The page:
The Pebble Limited Partnership is leading the charge to stop increased salmon protections and expanded public input on large development projects in Alaska
Stand for Salmon, driven by Alaskan commercial, sport and native fishermen, is seeking to raise the bar on development standards in Alaskan salmon habitat.
The initiative, which is slated to be on the ballot later this year, would call on developments that pose significant harm to salmon habitat to create mitigation plans that minimize risk to wild rivers and streams. It sets upper limits on the amount of damage any one project can do to salmon habitat. Large projects would also go through more rigorous scrutiny, including more public input.
Pebble continues to actively pursue the open-pit Pebble Mine project at the headwaters of Bristol Bay, one of the world’s greatest wild salmon strongholds. (Last year, the region produced more than 60 million sockeye – the largest sockeye run on Earth.)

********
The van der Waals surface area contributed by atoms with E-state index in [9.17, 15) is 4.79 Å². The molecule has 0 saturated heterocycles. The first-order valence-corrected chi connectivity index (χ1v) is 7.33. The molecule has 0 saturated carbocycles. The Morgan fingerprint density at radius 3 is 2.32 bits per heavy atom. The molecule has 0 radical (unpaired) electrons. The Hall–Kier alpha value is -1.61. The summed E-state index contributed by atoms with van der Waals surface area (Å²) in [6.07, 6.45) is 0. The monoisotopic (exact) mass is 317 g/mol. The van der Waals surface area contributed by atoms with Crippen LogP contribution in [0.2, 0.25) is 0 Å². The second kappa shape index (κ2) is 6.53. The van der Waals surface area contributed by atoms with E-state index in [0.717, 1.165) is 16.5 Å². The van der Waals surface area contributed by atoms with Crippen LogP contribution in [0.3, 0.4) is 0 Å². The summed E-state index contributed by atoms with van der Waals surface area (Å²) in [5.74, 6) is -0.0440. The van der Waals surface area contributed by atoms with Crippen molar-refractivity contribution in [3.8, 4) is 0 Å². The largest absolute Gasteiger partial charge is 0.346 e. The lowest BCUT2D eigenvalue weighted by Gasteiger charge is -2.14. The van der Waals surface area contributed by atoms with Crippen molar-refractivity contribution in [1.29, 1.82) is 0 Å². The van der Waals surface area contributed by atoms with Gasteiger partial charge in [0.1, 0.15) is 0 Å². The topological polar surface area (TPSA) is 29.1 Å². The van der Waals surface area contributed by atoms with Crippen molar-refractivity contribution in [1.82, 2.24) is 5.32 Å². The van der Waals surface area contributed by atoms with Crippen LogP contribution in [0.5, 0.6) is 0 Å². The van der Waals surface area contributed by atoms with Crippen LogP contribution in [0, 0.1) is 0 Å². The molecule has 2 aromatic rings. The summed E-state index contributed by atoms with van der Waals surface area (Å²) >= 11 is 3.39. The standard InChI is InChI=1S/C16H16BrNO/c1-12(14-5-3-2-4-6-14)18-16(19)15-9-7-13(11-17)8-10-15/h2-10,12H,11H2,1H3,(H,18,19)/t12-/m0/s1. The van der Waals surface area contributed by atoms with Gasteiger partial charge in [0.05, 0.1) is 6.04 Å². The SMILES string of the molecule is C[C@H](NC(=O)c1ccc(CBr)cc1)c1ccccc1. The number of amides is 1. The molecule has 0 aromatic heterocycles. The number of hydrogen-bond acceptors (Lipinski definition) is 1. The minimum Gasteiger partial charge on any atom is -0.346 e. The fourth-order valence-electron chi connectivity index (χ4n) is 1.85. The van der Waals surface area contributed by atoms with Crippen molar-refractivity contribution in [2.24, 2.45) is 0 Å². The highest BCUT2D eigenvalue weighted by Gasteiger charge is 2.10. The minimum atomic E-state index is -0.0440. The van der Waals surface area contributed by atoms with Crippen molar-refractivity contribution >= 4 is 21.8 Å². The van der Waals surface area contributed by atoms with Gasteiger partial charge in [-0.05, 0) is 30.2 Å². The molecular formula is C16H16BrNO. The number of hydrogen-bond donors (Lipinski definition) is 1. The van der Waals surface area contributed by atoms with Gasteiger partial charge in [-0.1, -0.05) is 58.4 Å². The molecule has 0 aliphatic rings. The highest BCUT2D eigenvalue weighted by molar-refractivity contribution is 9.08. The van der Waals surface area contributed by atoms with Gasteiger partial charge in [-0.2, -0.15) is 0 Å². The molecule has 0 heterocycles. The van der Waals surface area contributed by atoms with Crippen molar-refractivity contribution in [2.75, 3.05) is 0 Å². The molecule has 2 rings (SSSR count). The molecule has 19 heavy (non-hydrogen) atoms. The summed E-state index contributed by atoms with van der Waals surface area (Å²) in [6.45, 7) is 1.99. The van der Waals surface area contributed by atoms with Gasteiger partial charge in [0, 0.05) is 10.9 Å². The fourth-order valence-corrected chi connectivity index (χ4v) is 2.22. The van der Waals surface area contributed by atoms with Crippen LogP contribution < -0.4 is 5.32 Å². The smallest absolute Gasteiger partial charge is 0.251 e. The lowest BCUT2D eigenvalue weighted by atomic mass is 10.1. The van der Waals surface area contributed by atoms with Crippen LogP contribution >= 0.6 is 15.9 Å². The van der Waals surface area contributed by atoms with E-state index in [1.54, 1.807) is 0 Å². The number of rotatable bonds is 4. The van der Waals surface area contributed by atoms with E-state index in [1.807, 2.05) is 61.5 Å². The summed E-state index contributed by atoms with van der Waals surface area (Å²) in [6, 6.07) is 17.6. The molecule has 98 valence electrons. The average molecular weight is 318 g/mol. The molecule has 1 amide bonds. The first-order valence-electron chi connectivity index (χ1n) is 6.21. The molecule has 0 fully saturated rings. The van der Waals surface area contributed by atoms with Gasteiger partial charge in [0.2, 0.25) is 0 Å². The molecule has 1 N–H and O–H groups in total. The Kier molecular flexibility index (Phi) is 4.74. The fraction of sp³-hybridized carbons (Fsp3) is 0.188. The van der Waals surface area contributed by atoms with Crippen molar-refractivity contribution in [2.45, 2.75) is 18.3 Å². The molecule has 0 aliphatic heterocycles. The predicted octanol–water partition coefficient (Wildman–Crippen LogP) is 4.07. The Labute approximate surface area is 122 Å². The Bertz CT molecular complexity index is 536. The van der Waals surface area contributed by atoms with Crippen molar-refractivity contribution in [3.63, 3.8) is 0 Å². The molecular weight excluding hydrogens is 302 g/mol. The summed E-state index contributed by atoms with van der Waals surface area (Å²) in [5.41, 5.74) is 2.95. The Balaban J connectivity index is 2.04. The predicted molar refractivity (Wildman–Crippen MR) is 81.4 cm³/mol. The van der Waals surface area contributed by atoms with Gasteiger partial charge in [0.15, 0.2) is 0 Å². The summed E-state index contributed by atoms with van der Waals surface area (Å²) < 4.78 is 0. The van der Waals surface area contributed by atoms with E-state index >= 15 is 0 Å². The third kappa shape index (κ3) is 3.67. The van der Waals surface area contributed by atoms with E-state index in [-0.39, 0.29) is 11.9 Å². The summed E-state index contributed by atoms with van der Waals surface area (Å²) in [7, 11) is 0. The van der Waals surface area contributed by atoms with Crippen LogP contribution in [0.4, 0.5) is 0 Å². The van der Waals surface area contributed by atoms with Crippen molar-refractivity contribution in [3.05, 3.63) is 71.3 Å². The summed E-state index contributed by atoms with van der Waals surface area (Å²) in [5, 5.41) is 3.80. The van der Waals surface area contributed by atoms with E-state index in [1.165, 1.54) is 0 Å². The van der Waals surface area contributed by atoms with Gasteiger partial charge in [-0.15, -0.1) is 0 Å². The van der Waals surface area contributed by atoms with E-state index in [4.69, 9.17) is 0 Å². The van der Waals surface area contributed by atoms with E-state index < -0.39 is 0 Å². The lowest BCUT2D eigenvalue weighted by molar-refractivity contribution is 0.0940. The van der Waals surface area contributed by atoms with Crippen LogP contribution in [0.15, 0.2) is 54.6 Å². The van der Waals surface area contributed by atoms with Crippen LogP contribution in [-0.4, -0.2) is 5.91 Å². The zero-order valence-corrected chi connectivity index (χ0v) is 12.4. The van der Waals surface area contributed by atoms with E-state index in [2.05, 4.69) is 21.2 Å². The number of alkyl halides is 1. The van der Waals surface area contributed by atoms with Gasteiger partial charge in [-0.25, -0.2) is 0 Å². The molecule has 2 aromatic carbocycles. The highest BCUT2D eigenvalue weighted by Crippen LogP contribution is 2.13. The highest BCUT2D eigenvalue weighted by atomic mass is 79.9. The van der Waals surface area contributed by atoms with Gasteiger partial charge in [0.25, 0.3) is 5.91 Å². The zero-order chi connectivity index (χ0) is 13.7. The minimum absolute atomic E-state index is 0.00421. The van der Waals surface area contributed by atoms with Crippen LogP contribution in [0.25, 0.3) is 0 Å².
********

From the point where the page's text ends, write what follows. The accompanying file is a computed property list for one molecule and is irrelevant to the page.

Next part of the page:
The company recently filed its Clean Water Act permit application with the U.S. Army Corps of Engineers. EPA Administrator Scott Pruitt has put on hold a decision to withdraw Clean Water Act restrictions proposed by the Obama Administration to protect Bristol Bay, opting to wait until the end of the Pebble federal permitting process.
Meanwhile, the Trump Administration has proposed stripping the provision out of the Clean Water Act, known as 404(c), that would allow EPA to move forward and impose protections. That proposal comes as part of an infrastructure bill being floated by the Administration in Washington, DC.